Piper: The God who loves to be asked for things

Continue steadfastly in prayer, being watchful in it with thanksgiving. Colossians 4:2

John Piper relates this story in a sermon, “Devote Yourselves to Prayer”

There is a story about D. L. Moody making a visit to Scotland in the 1800’s and opening one of his talks at a local grade school with the rhetorical question, What is prayer? To his amazement, hundreds of children’s hands went up. So he decided to call on a lad near the front, who promptly stood up and said, “Prayer is an offering up of our desires unto God, in the name of Christ, by the help of his Spirit, with confession of our sins, and thankful acknowledgment of his mercies.” This is the answer to question #78 in the Westminster Catechism. To this Moody responded by saying, “Be thankful, son, that you were born in Scotland.”1

Be sure to notice the main thing: “Prayer is an offering up of our desires unto God.” That is the main meaning of prayer. “With confession of sins” and ” with . . . thankful acknowledgment of his mercies” – these go along with these expressed desires. But the essence of prayer is the expression of our dependence on God through requests.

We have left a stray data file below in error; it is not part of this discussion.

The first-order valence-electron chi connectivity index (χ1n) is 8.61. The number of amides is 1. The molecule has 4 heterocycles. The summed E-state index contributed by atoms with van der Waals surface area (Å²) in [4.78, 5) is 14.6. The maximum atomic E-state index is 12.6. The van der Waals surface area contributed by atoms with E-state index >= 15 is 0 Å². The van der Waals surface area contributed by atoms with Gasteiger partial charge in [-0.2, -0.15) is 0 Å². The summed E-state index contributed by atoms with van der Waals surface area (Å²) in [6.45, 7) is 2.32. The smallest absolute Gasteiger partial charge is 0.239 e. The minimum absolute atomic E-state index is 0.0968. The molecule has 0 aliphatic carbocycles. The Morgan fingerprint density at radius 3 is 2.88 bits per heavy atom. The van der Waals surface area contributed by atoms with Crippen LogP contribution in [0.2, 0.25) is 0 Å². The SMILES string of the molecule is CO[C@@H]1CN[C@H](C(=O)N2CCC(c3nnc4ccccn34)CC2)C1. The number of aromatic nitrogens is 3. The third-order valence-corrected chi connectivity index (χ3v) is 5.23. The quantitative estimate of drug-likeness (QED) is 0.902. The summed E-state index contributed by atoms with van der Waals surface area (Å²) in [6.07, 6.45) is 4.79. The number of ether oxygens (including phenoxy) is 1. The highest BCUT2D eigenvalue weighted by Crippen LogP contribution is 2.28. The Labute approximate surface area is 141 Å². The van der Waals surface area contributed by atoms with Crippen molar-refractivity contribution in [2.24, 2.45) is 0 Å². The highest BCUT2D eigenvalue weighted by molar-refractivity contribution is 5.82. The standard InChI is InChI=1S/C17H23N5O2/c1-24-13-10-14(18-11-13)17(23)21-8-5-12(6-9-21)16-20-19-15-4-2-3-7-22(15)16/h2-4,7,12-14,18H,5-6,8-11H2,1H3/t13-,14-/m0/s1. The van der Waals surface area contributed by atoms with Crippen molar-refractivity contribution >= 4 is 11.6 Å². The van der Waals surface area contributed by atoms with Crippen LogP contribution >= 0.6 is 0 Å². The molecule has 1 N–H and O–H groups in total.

God Loves to Be Asked

Now think about this for a moment. God’s will is that we, his creatures, ask him for things. And it is not just his will, it is his delight. He loves to be asked for things. Proverbs 15:8 says, “The prayer of the upright is His delight.” He is so eager to hear prayers and respond to them that he says in Isaiah 65:24, “It will also come to pass that before they call, I will answer; and while they are still speaking, I will hear.” In fact, he takes special steps to see to it that he is constantly badgered. I say that reverently and, I think, truly on the basis of Isaiah 62:6-7 – “On your walls, O Jerusalem, I have appointed watchmen; all day and all night they will never keep silent. You who remind the LORD, take no rest for yourselves; and give Him no rest until He establishes and makes Jerusalem a praise in the earth.” So God loves being asked for things so much that he appoints people to “give him no rest” but to “remind the Lord” and “never [to] keep silent.”

Meditating on this is very encouraging to our faith and hope. This means that God, the Creator of the Universe, who holds our life in his hands and rules the world, is the kind of God who loves to be asked for things.


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